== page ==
AUGUSTA, Maine — While the voters approved the citizen initiated bill to expand access to marijuana for medical purposes last month, a task force established by Gov. John Baldacci is struggling to craft a measure that will implement the will of the voters.
“We are almost there,” Health and Human Services Commissioner Brenda Harvey, the panel’s chairwoman, said Tuesday. “We will need another meeting in the new year to finalize some language, but we made a lot of progress this afternoon.”
Nearly 60 percent of Mainers voted for legislation that established seven guidelines to expand the list of qualifying ailments for use of marijuana, and to establish a method to regulate a system of dispensaries where patients can buy the drug.
The panel has struggled through three meetings to craft ways to meet the intent of the voters while protecting patients and the public. Just what the voters intended is far from clear.
“I voted for this and I didn’t read everything in the bill, and I don’t think most voters did either,” said Ken Altshuler, a lawyer representing the public on the panel. “I don’t think most had a clue.”
He said the task force is charged with making the law work, while balancing the interests of the public and the patients who want to use marijuana because of their medical conditions. But, some provisions in the original bill have been rejected by most of the panel.
For example, there is language in the original bill that appears to grant what Attorney General Janet Mills called “extraordinary rights” if a person had a card under the law allowing them to use pot for medicinal uses anywhere at anytime. She said that would be a “nightmare” and would lead to unnecessary litigation.
“There was a fair amount of consensus, except for the sponsors, to remove that language,” Harvey said.
There appeared to be broad agreement on the panel to recommend dispensaries be subject to the same inspection standards as other licensed facilities in the state, but there was disagreement on whether the same inspection standards should apply to an individual growing their own marijuana in their home.
Altshuler objected to such a broad inspection standard for individuals.
“That just goes too far for me,” he said.
But there was broad agreement on recommendations dealing with confidentiality. The general public would not have access to the names of individuals whose doctors have approved their use of medical marijuana, but law enforcement officers would have access to a confidential list of legitimate card holders.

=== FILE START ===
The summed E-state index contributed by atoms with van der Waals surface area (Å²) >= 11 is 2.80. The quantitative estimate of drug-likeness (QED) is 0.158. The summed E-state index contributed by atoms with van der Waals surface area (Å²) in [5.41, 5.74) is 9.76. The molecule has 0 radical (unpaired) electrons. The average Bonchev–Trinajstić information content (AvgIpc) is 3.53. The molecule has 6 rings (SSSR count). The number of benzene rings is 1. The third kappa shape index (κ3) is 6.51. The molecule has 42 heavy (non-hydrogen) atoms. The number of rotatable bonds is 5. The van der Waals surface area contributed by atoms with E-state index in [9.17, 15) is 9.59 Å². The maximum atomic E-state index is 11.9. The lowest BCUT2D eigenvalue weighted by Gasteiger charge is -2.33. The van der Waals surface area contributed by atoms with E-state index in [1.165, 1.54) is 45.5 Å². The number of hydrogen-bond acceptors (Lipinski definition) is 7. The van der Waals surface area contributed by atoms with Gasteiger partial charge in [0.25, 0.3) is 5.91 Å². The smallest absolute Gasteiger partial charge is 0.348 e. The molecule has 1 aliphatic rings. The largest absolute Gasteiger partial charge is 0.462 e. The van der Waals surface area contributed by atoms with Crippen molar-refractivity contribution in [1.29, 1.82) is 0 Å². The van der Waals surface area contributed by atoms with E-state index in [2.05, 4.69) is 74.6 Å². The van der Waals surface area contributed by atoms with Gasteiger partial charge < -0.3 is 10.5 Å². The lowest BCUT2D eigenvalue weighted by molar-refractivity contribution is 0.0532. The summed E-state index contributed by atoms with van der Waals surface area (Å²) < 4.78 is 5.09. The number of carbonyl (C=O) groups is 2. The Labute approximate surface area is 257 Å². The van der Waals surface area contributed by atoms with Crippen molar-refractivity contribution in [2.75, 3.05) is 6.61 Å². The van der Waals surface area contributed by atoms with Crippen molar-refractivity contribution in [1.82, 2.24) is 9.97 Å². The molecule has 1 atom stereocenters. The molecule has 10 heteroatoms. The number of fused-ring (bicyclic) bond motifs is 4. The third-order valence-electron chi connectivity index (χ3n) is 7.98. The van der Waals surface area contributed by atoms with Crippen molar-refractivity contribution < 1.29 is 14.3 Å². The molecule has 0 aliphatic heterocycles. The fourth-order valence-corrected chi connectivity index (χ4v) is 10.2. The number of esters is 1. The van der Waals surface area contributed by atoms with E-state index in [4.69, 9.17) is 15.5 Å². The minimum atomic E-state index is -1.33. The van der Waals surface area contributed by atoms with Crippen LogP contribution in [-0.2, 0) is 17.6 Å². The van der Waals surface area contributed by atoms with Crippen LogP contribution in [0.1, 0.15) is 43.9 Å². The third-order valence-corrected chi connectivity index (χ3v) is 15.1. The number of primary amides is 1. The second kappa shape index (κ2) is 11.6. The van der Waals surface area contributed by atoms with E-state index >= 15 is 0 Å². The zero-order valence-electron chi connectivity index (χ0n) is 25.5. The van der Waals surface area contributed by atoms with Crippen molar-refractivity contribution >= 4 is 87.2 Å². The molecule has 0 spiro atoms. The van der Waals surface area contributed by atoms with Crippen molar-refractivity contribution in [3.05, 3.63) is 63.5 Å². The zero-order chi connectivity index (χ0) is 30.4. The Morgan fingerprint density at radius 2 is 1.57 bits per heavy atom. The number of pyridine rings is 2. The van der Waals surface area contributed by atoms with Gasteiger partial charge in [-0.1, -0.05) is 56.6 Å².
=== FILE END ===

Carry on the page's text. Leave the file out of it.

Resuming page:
The panel is recommending that the locations of the dispensaries be public, an important provision for cities and towns that may wish to control where such nonprofit dispensaries can locate.
The task force agreed to recommend that only Maine licensed physicians be allowed to prescribe under the law, but rejected a concern raised by doctors.
“We don’t want any pot docs in Maine,” said Gordon Smith, vice president of the Maine Medical Association. “We would like to say that no doctor would take advantage of the law and take on a lot of patients just for the purpose of this law, but we can’t.”
He suggested the law set a limit on how many patients a doctor could prescribe for under the new law, but that was rejected as unneeded by the panel. Harvey said DHHS will keep “running statistics” and could recommend a limit if there appeared to be a problem.
The bill, as passed by the people, does not provide for a way to revoke a certificate from a patient if they no longer need the marijuana or lied to the doctor to get approval. The panel agreed that the law needs to allow for such a process.
There are several unresolved issues, such as how many marijuana plants an individual should be allowed to grow for their own use. As passed, the measure says six plants, but Dan Walker, an attorney representing the group that put the issue on the ballot, suggested that be changed to six mature and six immature plants to assure a constant supply.
Another area to be decided is who actually will handle the issuance of the photo ID card under the measure. DHHS does not issue photo ID cards, so the panel is exploring options that include the State Police and the Bureau of Motor Vehicles handling that chore.
“Whatever we finally recommend will go through the legislative process,” Harvey said. “And a lot of what we do recommend will be debated and discussed and resolved by the Legislature.”
She said over the holiday period her department will work on drafting the language to implement what the panel has so far recommended and options to be considered for the remaining issues.